I was so happy I could have hugged her, but etiquette dictated that it would be unseemly for a charwoman’s daughter to grab an aristocratic lady like that, especially after she’d just had her hair done! Instead, I thanked her profusely and hugged the book instead. I read that book many times over the next few years. I loved the illustrations and the map of the ‘Hundred Acre Wood’ at the beginning, and the stories from a world so different to my own.
Where is that little book today? I’m afraid I don’t know. I passed it on to a friend’s daughter once I’d grown up myself. I hope that it still survives. It was well-thumbed when I gave it away, and I hope that whoever owns it now loves it as much as I did.
Today my house is full of books. I’d rather spend money on that than shoes or haircuts or holidays. But, if you love books as much as I do, you never forget your first one.
© Jackie Carreira 2019
Sleeping Through War
The year is 1968. The world is changing. Students are protesting, civil rights are being fought and died for, nuclear bombs are being tested, and war is raging in Vietnam. For three women, life must go on as normal. For them, as it is for most ‘ordinary’ people, just to survive is an act of courage.
Rose must keep her dignity and compassion as a St Lucian nurse in London. Amalia must keep hoping that her son can escape their seedy life in Lisbon. And Mrs Johnson in Washington DC must keep writing to her son in Vietnam. She has no-one else to talk to. Three different women in three different countries. They work, they bring up children, they struggle to make ends meet while the world goes around and the papers print the news. History is written by the winners – and almost all of it has been written by men. The stories of women like these go unremarked and unwritten so often that we forget how important they are.
Jackie Carreira is an award-winning novelist, playwright, musician, designer, and co-founder of QuirkHouse Theatre Company. A true renaissance woman, or a Jack of All Trades? The jury’s still out on that one. She grew up in Hackney, East London, but spent part of her early childhood in Lisbon’s Old Quarter. Sleeping Through War was inspired, in part, by some of the women she met when she was young. One of her favourite places to write is the coffee shops of railway stations. Her second novel, The Seventh Train (published by Matador in 2019) was born in the café at Paddington Station. Jackie now lives in Suffolk with an actor, two cats and not enough bookshelves.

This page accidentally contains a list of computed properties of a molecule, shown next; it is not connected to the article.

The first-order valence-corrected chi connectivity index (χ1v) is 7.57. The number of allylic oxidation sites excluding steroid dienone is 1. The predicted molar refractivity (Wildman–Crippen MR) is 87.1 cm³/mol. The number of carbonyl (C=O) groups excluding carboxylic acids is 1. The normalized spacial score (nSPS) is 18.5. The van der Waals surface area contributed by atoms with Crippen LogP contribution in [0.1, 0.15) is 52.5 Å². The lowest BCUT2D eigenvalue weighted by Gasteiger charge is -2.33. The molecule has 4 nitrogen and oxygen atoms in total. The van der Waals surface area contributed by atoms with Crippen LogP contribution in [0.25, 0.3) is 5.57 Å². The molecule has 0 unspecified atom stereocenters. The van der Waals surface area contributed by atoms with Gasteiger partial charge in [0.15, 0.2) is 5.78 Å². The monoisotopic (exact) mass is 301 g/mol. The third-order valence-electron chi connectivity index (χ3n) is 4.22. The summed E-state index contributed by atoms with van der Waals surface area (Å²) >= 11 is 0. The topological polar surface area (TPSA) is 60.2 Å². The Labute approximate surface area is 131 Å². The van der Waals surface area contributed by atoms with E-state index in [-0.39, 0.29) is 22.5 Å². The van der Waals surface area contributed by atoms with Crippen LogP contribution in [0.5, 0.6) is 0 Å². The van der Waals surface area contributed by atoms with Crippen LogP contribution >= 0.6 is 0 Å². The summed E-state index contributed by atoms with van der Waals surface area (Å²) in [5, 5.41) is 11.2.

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Whitechapel is being gentrified. The many green spaces of the area, which typify London as a capital city, give the illusion of tranquillity and clean air but are also places to find drug dealers, sexual encounters and murder…
Detective Sergeant Julie Lukula doesn’t dislike Inspector Matthew Merry, but he has hardly set the world of the Murder Investigation Team East alight. And, it looks as if the inspector is already putting the death of the young female jogger, found in the park with fatal head injuries, down to a mugging gone wrong. The victim deserves more. However, the inspector isn’t ruling anything out – the evidence will, eventually, lead him to an answer.
John was born in the mid-fifties in East London, on part of the largest council estate ever built, and was the first pupil from his local secondary modern school to attend university. He has now taken early retirement to write, having spent the first part of his life working in education and the public sector. He was the director of a college, a senior school inspector for a local authority, and was head of a unit for young people with physical and mental health needs.
He has travelled extensively, from America to Tibet, and he enjoys visiting the theatre, reading and going to the pub. It is, perhaps, no surprise that he is an avid ‘people watcher’ and loves to find out about people, their lives, culture and history. When he is not travelling, going to the theatre or the pub; he writes.
Many of the occurrences recounted and the characters found in his novels are based on real incidents and people he has come across. Although he has allowed himself a wide degree of poetic licence in writing about the main characters, their motivations and the killings that are depicted.
John is currently working on a series of novels set in modern day London. These police procedurals examine the darker side of modern life in the East End of the city.